Plaintiff argues that such service was sufficient because it is clear that representatives of Plan 501 obtained notice of the complaint as a result of the service upon Metrocall's president While it appears that Metrocall and ReliaStar had notice of the claim asserted against Plan 501, this argument is unavailing. Setting aside the issue of whether a benefit plan without assets is a proper sole defendant, a defendant's actual notice of a complaint does not mean that valid service of process has occurred. Mid-Continent Wood Products, Inc., 936 F.2d at 301. Further, "actual Page 5 knowledge of the existence of a lawsuit is insufficient to confer personal jurisdiction over a defendant in the absence of valid service of process." Id. Plaintiff's argument that the actual knowledge of Metrocall employees overcomes her failure to serve the agent or plan administrator listed in the plan documents therefore fails. Because Plaintiff did not effect service of process upon Defendant, the Court's default judgment is vacated. The Court need not consider the question of excusable neglect.

 B. Joinder of an Indispensable Party

  Analysis of joinder under Rule 19 is a two-step process. Thomas v. United States, 189 F.3d 662, 666 (7th Cir. 1999). "First, the court must determine whether a party is one that should be joined if feasible. . . ." Id. This first step requires the court to analyze three factors: "(1) whether complete relief can be accorded among the parties to the lawsuit without joinder, (2) whether the absent person's ability to protect its interest in the subject-matter of the suit will be impaired, and (3) whether any existing parties might be subjected to a substantial risk of multiple or inconsistent obligations unless the absent person joins the suit." Id. (citing Fed.R.Civ.P. 19(a)). See also Davis Cos. v. Emerald Casino, Inc., 268 F.3d 477, 481 (7th Cir. 2001).*fn2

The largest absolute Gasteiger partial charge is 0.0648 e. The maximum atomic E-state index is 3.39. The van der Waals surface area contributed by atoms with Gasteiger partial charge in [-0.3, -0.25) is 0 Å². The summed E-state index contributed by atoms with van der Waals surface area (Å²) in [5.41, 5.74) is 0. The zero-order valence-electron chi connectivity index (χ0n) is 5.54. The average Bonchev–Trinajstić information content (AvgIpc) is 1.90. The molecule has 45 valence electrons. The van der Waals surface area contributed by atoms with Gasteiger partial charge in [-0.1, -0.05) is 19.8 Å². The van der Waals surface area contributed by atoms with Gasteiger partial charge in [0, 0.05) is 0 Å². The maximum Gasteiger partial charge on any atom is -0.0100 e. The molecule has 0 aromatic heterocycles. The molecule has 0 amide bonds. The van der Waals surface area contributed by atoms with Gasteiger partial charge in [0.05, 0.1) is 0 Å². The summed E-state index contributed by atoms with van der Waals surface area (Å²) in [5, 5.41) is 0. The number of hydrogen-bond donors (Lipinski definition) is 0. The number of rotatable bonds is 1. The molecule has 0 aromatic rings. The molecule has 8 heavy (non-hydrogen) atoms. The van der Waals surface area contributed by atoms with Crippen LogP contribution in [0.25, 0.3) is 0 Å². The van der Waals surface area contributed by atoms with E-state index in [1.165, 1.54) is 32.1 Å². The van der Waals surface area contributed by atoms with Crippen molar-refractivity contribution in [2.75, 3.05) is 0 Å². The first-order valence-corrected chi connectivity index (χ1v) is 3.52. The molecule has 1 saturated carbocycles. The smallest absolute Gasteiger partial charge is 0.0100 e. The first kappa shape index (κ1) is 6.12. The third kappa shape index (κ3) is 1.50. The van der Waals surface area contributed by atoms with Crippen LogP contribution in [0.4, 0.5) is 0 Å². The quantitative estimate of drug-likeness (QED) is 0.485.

Defendant focuses on the first Thomas factor, arguing that in ReliaStar's absence the parties cannot obtain complete relief. Plaintiff does not respond to this argument, except to point out that Metrocall is also an appropriate party to this case. The Court agrees that ReliaStar's absence will prevent complete recovery in this action. It is undisputed that ReliaStar made Page 6 decisions in connection with Plaintiff's claim for disability benefits, including the decision to terminate Plaintiff's benefits. It is also undisputed that ReliaStar, and not Metrocall, paid benefits to Plaintiff under the plan. Given the undisputed fact that Plan 501 has no assets, ReliaStar's absence from this action presents an obstacle to the possibility of Plaintiff obtaining relief. This factor therefore favors the joinder of ReliaStar in this action.

  Considering that the actual defendant in this case is merely an insurance policy issued by ReliaStar, it follows that ReliaStar has an interest in the judicial review of its own decisions with respect to that policy. In addition, there is also a strong possibility of inconsistent obligations arising from enforcement of the Court's default judgment against an insurance policy rather than the provider of benefits. The Thomas factors therefore weigh in favor of joining ReliaStar as an indispensable party to this case. The Court directs Plaintiff to join ReliaStar as an indispensable party to this case.


  Defendant's motion to vacate the Court's default judgment and to join an indispensable party is granted.